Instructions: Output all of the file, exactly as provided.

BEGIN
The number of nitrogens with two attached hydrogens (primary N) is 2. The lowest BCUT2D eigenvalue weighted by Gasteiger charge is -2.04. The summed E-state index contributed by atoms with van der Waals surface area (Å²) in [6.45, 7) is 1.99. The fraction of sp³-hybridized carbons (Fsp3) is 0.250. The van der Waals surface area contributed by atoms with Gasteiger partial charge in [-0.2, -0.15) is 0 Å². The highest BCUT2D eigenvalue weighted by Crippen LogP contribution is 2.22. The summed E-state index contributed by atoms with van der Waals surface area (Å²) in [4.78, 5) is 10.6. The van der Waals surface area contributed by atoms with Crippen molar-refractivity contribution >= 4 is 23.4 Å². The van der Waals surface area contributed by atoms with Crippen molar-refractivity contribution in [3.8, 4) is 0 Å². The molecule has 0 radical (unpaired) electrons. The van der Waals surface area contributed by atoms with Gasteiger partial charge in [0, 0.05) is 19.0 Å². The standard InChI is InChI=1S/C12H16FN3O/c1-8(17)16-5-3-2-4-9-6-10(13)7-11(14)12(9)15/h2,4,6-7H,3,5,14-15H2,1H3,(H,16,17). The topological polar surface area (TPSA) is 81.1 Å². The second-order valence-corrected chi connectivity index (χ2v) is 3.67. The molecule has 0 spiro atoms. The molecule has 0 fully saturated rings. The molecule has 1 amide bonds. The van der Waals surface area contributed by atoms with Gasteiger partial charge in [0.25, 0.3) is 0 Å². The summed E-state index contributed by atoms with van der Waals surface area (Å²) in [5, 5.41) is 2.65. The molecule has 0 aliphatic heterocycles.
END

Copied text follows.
The number of nitrogens with two attached hydrogens (primary N) is 2. The lowest BCUT2D eigenvalue weighted by Gasteiger charge is -2.04. The summed E-state index contributed by atoms with van der Waals surface area (Å²) in [6.45, 7) is 1.99. The fraction of sp³-hybridized carbons (Fsp3) is 0.250. The van der Waals surface area contributed by atoms with Gasteiger partial charge in [-0.2, -0.15) is 0 Å². The highest BCUT2D eigenvalue weighted by Crippen LogP contribution is 2.22. The summed E-state index contributed by atoms with van der Waals surface area (Å²) in [4.78, 5) is 10.6. The van der Waals surface area contributed by atoms with Crippen molar-refractivity contribution >= 4 is 23.4 Å². The van der Waals surface area contributed by atoms with Crippen molar-refractivity contribution in [3.8, 4) is 0 Å². The molecule has 0 radical (unpaired) electrons. The van der Waals surface area contributed by atoms with Gasteiger partial charge in [0, 0.05) is 19.0 Å². The standard InChI is InChI=1S/C12H16FN3O/c1-8(17)16-5-3-2-4-9-6-10(13)7-11(14)12(9)15/h2,4,6-7H,3,5,14-15H2,1H3,(H,16,17). The topological polar surface area (TPSA) is 81.1 Å². The second-order valence-corrected chi connectivity index (χ2v) is 3.67. The molecule has 0 spiro atoms. The molecule has 0 fully saturated rings. The molecule has 1 amide bonds. The van der Waals surface area contributed by atoms with Gasteiger partial charge in [0.25, 0.3) is 0 Å². The summed E-state index contributed by atoms with van der Waals surface area (Å²) in [5, 5.41) is 2.65. The molecule has 0 aliphatic heterocycles.